Bring Me the Horizon: Destroying Coldplay's NME Table Wasn't 'Protest' - Rolling Stone
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Bring Me the Horizon: Destroying Coldplay’s NME Table Wasn’t ‘Protest’

“It wasn’t meant to be Chris Martin’s table at all,” says singer Oli Sykes of NME Awards stunt

Bring Me The Horizon; NME Awards; ColdplayBring Me The Horizon; NME Awards; Coldplay

Bring Me the Horizon have commented on breaking Coldplay's table at the NME Awards, saying it wasn't a "dirty protest"

Ian West/PA Wire/Zuma

British rock band Bring Me the Horizon have explained why they smashed Coldplay‘s table during a live performance at the 2016 NME Awards, clarifying that it wasn’t an act of “dirty protest.” Last year, singer Oli Sykes made headlines by accusing Coldplay of copying the cover art of Horizon’s 2013 LP Sempiternal for their A Head Full of Dreams sleeve. But Sykes says it’s pure coincidence that Coldplay were sitting at the table he trampled. “It wasn’t meant to be Chris Martin’s table at all,” he told BBC. “You know when you know no one is really going to care about your band if you do what you usually do.”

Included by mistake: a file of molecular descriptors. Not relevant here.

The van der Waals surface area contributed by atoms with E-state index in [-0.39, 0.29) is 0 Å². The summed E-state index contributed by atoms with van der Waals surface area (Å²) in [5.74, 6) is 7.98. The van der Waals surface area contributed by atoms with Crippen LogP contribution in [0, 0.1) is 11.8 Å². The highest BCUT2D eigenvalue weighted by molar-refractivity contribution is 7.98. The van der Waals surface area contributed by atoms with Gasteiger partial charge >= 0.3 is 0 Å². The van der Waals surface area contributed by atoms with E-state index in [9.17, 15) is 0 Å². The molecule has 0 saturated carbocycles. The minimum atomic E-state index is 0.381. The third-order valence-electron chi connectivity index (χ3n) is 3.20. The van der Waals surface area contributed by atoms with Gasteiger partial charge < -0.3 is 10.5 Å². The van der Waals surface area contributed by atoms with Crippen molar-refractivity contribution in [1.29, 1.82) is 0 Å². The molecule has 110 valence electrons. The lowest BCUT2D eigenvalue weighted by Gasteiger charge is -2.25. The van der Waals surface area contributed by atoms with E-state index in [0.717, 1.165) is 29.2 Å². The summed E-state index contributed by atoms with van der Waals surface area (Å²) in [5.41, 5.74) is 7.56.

The incident found Sykes jumping on Coldplay’s table while the alt-metal band played “Happy Song” from their acclaimed 2015 LP, That’s the Spirit. The frontman kicked bottles and glasses until the table collapsed beneath him. Crowd-shot footage of the incident is available below. 

 “I had no sound in my ears, so I thought ‘Well, there might be sound out there,'” Sykes told NME after the ceremony. “There weren’t sound out there, so when I came back, there was a table, which I got on. There wasn’t any sound on there, but it was a bit more energetic up there. It was in no way a protest against Coldplay.”

“I don’t think [Oli] was aiming for Coldplay,” added keyboardist Jordan Fish. “It was just whoever was nearest. It [just] happened to be Coldplay.”

Bring Me the Horizon were seemingly at peace with the album art controversy prior to the performance. Last year, Sykes told NME that while he’s surprised Coldplay didn’t notice the similarities, he’s happy the “flower of life” symbol on their cover will reach a wider audience. “It’s not ours, it’s kind of cool really, it’s a cool thing that a band that big are also gonna be sharing that with people,” he said.

Bring Me the Horizon expanded beyond their metalcore roots on That’s the Spirit, incorporating orchestral and electronic elements into their music. “We don’t listen to extreme deathcore anymore,” Fish told Rolling Stone of the shift. “We still like some heavy music, but I also like Justin Bieber. My wife told me the other day I have the music taste of a teenage girl.” 


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